While employees with chronic medical conditions are typically entitled to FMLA leave, such intermittent absences are fertile ground for abuse. After all, an employee on intermittent leave can simply call in and say his condition is acting up. But that doesn’t mean you’re powerless if you suspect abuse.
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The job candidate with the most experience might also be the oldest applicant. But that doesn’t mean you always have to pick that person. You can use other factors as long as none of them hints at age discrimination. The key is to maintain impeccable records showing how and why you chose the candidate you did.
An employee has sued for religious discimination after he was fired from a plastics plant for refusing to wear a sticker saying 666, noting the number of days the plant has gone accident-free. The employee noted his “sincere religious belief that to wear the number 666 would be to accept the mark of the beast and be condemned to hell.”
An increasing number of those managers are filing FLSA lawsuits, claiming they should be classified as nonexempt, hourly employees—and, thus, due overtime—because they spend most of their time doing the same tasks as their subordinates. But that’s not the test.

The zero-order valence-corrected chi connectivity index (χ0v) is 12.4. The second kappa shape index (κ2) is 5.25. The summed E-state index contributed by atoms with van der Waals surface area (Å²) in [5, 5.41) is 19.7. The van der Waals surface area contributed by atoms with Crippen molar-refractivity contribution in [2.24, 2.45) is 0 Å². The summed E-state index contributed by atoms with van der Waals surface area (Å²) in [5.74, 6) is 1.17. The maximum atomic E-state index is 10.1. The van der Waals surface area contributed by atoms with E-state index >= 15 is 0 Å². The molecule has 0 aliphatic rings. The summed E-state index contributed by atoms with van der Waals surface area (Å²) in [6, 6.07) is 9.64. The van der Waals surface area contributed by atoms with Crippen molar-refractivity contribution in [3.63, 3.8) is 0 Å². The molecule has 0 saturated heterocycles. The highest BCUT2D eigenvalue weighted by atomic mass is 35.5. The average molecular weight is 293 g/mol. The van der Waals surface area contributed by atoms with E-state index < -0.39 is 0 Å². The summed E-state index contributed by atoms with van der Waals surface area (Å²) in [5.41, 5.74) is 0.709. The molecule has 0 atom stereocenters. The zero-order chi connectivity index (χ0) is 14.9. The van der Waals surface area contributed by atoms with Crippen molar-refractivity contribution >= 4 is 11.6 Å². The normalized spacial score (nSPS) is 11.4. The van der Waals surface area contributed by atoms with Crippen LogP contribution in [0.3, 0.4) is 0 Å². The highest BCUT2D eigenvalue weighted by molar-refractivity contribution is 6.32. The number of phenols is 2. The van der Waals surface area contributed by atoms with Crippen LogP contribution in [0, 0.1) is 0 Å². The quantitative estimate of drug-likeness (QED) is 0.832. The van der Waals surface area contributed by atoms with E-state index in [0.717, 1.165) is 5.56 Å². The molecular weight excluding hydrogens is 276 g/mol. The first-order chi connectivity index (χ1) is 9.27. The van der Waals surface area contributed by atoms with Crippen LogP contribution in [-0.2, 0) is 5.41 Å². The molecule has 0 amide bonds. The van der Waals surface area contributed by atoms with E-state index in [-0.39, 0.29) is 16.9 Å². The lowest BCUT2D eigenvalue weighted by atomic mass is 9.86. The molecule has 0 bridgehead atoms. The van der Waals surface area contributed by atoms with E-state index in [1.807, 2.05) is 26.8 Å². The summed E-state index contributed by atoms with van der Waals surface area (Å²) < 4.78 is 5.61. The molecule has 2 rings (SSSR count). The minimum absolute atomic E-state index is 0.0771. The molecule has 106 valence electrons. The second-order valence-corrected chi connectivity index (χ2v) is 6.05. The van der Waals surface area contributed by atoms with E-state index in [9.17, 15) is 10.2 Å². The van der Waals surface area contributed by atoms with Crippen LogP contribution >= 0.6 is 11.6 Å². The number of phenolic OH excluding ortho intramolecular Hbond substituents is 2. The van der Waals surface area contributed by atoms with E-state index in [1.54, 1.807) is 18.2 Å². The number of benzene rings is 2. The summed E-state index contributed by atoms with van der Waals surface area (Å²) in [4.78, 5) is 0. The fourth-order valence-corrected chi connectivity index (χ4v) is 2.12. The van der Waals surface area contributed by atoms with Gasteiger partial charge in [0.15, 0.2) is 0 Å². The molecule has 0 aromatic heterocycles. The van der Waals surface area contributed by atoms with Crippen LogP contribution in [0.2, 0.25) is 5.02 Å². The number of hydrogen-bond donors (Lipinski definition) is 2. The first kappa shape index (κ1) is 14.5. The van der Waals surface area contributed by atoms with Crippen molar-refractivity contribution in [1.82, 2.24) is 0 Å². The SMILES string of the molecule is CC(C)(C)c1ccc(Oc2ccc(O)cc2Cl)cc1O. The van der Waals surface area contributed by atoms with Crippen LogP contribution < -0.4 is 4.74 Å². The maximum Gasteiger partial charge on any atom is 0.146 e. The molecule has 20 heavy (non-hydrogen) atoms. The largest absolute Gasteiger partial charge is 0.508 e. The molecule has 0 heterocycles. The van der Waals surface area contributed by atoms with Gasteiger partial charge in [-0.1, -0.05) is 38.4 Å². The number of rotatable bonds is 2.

The U.S. Department of Transportation issued final regulations Dec. 2 that ban the use of hand-held cellphones by drivers of commercial motor vehicles, including trucks and buses on interstate routes.
Employers will ring in some new laws in 2012 that will bring new opportunities and challenges, including the VOW to Hire Heroes Act and the Dodd-Frank amendments to the Sarbanes-Oxley Act.
You’ve told managers before, now tell ’em again: Email may seem like private communication, but it really isn’t. Anything a manager says in an email may become evidence in a lawsuit.
Eligible employees can take up to 12 weeks of FMLA leave during each 12-month period. But lawsuits often hinge on one question: Which 12 months? It’s the employer’s duty to let employees know how much leave they’re entitled to or have already taken.
Nine in 10 employers expect litigation against their organizations to increase or stay the same in 2012 compared with 2011, according to Fulbright & Jaworski’s 8th annual Litigation Trends Survey Report.